OK, I didn't realize that you had restricted the data to one person per household (the head). In that case, you needn't check any farther: Stata has already told you that every household head is either all-male or all-female as you expect. But that is precisely the reason why the male variable is being omitted from the model. You simply cannot estimate the effect of an attribute that does not vary within group (household) using a fixed-effects model. If including male as a predictor is critical to your research goals, then you have to consider using a random effects model (or perhaps revisit your decision to just include household heads in the analysis.)

            I would definitely like to keep -age- in the model, as it is an important control variable, and yes as you say it plays an important role over the life cycle.
            I tried running with c.age instead of c.age##c.age, but Stata has been running this for the past half an hour or so and not returned an outcome yet - I will keep you posted on this.
            The results from lowess appears non-linear, close to an inverted-U shaped relationship it seems. As you suggested, I may have to split age into categories and see if this works better.
            That would be one way to go. Another thought is that it is not really very U-shaped. To my eye this looks more like it is roughly flat until about age 75 and then declines linearly thereafter. In fact, this graph, to me, explains why you are getting that message about the Hessian not being positive semi-definite. I think with that very wide flat expanse in the graph, the turning point of the inverted-U that you are trying to fit using a quadratic term is not well identified at all! It could be anywhere in that 0-75 range. I think that's the cause of that problem. I think it also explains why you are having a very long run time using just linear age: what is the slope of the best fit straight line in the graph you show? It's some value of negative, no doubt. But pinning it down could be hard because, I'm going to hazard a guess, you don't have a lot of people over age 75 in your data. Because of the near flatness below age 75, the people under age 75 don't give much information about the age slope. The age slope is determined almost entirely by the people over age 75, and, if, as I suspect, they aren't very numerous in your data, there isn't much information for Stata to go on, so it iterates for a very long time trying to figure it out. I wouldn't even be surprised if, in the end, convergence fails.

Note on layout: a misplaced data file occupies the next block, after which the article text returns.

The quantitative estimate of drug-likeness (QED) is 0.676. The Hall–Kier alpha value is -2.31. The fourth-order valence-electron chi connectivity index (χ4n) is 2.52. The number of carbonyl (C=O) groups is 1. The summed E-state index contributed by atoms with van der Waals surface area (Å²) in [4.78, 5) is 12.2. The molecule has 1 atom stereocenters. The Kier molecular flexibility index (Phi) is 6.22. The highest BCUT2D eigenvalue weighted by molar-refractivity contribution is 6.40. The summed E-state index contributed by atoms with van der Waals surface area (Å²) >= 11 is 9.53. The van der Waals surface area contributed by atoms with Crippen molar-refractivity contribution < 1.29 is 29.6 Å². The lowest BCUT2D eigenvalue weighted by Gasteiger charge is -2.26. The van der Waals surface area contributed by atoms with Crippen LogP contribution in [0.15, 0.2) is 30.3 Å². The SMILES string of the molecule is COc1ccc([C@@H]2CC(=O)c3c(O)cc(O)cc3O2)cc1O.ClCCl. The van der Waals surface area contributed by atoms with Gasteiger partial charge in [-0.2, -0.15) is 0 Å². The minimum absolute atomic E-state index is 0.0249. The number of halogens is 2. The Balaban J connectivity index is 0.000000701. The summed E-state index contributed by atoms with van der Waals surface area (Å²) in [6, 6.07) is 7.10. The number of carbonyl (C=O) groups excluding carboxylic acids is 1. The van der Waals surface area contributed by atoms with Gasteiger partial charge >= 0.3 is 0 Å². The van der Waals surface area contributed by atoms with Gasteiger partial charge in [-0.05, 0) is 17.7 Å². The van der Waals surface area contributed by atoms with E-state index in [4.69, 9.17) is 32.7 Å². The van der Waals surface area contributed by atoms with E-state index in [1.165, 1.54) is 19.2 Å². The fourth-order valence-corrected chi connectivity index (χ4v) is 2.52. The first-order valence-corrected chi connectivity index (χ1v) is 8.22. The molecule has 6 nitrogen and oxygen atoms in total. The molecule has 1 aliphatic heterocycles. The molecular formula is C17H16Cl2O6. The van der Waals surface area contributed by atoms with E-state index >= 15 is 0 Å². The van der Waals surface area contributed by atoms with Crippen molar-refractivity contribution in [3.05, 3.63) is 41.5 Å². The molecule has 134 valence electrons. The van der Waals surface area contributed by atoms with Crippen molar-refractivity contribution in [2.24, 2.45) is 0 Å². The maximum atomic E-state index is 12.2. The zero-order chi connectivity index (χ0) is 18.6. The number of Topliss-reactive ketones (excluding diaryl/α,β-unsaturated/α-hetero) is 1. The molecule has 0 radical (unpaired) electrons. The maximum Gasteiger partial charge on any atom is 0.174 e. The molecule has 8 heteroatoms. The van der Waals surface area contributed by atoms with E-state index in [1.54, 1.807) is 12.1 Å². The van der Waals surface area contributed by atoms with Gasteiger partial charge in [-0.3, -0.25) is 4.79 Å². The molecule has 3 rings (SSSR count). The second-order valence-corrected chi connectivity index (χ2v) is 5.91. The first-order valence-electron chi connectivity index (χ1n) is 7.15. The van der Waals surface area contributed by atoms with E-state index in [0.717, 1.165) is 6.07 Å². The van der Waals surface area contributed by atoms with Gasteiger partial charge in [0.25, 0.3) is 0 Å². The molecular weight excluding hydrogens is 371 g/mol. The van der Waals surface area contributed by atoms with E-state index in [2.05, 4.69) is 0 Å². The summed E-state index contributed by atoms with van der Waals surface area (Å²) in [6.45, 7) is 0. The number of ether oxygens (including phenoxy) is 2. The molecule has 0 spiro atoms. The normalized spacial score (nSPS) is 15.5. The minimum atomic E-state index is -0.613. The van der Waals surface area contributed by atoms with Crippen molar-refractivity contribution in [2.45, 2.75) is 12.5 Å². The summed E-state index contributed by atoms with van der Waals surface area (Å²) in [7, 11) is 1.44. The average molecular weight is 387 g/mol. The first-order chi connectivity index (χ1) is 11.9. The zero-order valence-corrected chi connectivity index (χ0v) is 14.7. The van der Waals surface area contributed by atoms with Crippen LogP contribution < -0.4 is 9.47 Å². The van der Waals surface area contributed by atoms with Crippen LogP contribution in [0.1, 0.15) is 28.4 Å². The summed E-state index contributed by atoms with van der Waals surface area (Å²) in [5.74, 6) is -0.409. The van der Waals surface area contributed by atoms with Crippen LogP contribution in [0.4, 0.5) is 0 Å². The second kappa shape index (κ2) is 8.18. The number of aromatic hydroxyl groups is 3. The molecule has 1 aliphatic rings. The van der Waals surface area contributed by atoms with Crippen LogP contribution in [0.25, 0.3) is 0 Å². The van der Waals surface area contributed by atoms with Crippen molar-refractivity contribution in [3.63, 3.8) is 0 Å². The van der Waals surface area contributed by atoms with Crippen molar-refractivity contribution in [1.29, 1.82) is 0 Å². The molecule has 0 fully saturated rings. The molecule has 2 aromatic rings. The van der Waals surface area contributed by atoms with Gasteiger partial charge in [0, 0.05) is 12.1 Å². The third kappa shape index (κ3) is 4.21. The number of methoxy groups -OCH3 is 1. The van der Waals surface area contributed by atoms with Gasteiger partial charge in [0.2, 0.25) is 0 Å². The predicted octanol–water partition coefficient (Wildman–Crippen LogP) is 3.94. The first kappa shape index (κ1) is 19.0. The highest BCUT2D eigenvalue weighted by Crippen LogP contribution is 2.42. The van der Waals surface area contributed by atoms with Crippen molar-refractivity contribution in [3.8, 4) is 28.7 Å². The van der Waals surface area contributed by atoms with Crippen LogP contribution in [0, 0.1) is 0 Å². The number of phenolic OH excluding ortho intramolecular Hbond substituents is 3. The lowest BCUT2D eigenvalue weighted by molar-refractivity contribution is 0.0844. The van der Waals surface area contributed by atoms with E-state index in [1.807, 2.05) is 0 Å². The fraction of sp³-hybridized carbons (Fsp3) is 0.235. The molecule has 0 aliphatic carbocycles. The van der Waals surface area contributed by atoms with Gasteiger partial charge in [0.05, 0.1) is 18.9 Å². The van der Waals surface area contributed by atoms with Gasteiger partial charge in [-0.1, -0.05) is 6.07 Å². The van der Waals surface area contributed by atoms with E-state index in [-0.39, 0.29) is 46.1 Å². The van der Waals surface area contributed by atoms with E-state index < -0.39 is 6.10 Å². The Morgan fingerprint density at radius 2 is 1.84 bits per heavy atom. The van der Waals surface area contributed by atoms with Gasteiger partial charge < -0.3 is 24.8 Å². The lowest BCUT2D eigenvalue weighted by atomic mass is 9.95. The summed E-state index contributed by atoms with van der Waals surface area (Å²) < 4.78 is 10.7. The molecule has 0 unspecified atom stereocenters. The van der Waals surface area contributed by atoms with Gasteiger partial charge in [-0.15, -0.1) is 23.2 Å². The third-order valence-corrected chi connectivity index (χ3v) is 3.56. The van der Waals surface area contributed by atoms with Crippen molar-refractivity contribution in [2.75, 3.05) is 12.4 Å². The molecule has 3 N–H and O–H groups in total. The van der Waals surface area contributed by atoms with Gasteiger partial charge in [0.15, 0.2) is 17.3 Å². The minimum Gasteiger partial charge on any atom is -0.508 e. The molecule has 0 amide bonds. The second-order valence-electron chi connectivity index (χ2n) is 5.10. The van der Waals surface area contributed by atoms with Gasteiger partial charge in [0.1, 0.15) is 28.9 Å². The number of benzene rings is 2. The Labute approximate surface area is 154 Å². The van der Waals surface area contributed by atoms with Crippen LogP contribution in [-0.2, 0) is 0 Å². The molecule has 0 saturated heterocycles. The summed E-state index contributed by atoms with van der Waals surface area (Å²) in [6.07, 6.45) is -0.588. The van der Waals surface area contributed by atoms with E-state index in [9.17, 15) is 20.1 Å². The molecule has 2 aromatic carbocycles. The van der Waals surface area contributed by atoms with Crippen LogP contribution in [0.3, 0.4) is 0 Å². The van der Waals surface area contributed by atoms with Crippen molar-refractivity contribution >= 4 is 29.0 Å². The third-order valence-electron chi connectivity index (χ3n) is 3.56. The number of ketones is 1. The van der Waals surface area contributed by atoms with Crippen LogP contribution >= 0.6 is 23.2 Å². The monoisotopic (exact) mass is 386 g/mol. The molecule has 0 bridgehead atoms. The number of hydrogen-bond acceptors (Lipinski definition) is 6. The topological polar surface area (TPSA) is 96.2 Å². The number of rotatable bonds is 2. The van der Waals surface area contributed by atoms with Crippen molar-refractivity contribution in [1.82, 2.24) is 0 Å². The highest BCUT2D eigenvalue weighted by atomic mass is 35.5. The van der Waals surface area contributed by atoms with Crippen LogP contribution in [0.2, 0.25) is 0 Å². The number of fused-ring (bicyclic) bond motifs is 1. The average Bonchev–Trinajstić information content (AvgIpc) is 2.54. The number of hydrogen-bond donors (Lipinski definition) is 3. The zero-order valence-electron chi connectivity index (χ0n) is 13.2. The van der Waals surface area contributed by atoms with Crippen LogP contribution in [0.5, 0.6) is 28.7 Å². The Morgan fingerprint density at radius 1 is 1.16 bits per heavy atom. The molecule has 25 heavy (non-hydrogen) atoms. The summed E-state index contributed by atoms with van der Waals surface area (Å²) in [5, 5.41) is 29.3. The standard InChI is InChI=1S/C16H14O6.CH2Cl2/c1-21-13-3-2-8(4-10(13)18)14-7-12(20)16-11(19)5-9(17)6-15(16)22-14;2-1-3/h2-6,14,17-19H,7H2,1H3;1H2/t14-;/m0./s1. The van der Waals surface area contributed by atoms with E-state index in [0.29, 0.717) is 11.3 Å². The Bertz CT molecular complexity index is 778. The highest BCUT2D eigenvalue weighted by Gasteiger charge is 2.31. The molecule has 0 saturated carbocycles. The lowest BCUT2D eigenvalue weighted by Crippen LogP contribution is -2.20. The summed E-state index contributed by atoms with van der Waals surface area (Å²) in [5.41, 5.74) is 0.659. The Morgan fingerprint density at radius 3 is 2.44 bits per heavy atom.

If this were my project, I would probably use a linear spline here:

            Code:
            mkspline upto75 7t over75 = age
            and substitute -upto75 over75- in your -xtlogit- where you currently have -c.age##c.age- I think you will have better luck with that. I would expect that the model would converge without an excessive number of iterations. The confidence interval around the slope of the over75 variable will probably be very wide. But I think that will be a realistic reflection of the information in your data set.


            Comment


            • #7
              Originally posted by Clyde Schechter View Post
              OK, I didn't realize that you had restricted the data to one person per household (the head). In that case, you needn't check any farther: Stata has already told you that every household head is either all-male or all-female as you expect. But that is precisely the reason why the male variable is being omitted from the model. You simply cannot estimate the effect of an attribute that does not vary within group (household) using a fixed-effects model. If including male as a predictor is critical to your research goals, then you have to consider using a random effects model (or perhaps revisit your decision to just include household heads in the analysis.)